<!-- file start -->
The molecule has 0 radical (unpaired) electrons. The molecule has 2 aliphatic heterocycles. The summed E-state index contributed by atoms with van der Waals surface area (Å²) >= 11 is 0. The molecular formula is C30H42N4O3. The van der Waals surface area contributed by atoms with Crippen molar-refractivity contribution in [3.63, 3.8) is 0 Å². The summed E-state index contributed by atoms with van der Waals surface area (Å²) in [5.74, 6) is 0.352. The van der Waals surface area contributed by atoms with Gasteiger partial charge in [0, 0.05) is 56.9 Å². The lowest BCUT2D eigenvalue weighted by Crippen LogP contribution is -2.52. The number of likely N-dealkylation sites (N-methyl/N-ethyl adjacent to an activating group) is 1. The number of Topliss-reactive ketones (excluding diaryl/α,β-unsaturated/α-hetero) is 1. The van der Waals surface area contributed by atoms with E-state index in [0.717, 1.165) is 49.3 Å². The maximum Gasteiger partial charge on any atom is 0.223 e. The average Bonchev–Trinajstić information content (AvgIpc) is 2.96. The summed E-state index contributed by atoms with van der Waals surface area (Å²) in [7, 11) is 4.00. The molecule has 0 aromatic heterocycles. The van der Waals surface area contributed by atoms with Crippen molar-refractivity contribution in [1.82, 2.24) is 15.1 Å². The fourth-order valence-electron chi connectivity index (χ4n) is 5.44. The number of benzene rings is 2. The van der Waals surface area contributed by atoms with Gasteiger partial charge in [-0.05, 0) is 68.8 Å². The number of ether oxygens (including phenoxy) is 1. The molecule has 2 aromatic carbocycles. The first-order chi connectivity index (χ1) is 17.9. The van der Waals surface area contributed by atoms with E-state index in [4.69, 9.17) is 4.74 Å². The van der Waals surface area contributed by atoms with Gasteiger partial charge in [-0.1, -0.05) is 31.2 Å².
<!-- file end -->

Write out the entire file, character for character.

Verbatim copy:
The molecule has 0 radical (unpaired) electrons. The molecule has 2 aliphatic heterocycles. The summed E-state index contributed by atoms with van der Waals surface area (Å²) >= 11 is 0. The molecular formula is C30H42N4O3. The van der Waals surface area contributed by atoms with Crippen molar-refractivity contribution in [3.63, 3.8) is 0 Å². The summed E-state index contributed by atoms with van der Waals surface area (Å²) in [5.74, 6) is 0.352. The van der Waals surface area contributed by atoms with Gasteiger partial charge in [0, 0.05) is 56.9 Å². The lowest BCUT2D eigenvalue weighted by Crippen LogP contribution is -2.52. The number of likely N-dealkylation sites (N-methyl/N-ethyl adjacent to an activating group) is 1. The number of Topliss-reactive ketones (excluding diaryl/α,β-unsaturated/α-hetero) is 1. The van der Waals surface area contributed by atoms with E-state index in [0.717, 1.165) is 49.3 Å². The maximum Gasteiger partial charge on any atom is 0.223 e. The average Bonchev–Trinajstić information content (AvgIpc) is 2.96. The summed E-state index contributed by atoms with van der Waals surface area (Å²) in [7, 11) is 4.00. The molecule has 0 aromatic heterocycles. The van der Waals surface area contributed by atoms with Crippen molar-refractivity contribution in [1.82, 2.24) is 15.1 Å². The fourth-order valence-electron chi connectivity index (χ4n) is 5.44. The number of benzene rings is 2. The van der Waals surface area contributed by atoms with Gasteiger partial charge in [-0.05, 0) is 68.8 Å². The number of ether oxygens (including phenoxy) is 1. The molecule has 2 aromatic carbocycles. The first-order chi connectivity index (χ1) is 17.9. The van der Waals surface area contributed by atoms with E-state index in [4.69, 9.17) is 4.74 Å². The van der Waals surface area contributed by atoms with Gasteiger partial charge in [-0.1, -0.05) is 31.2 Å².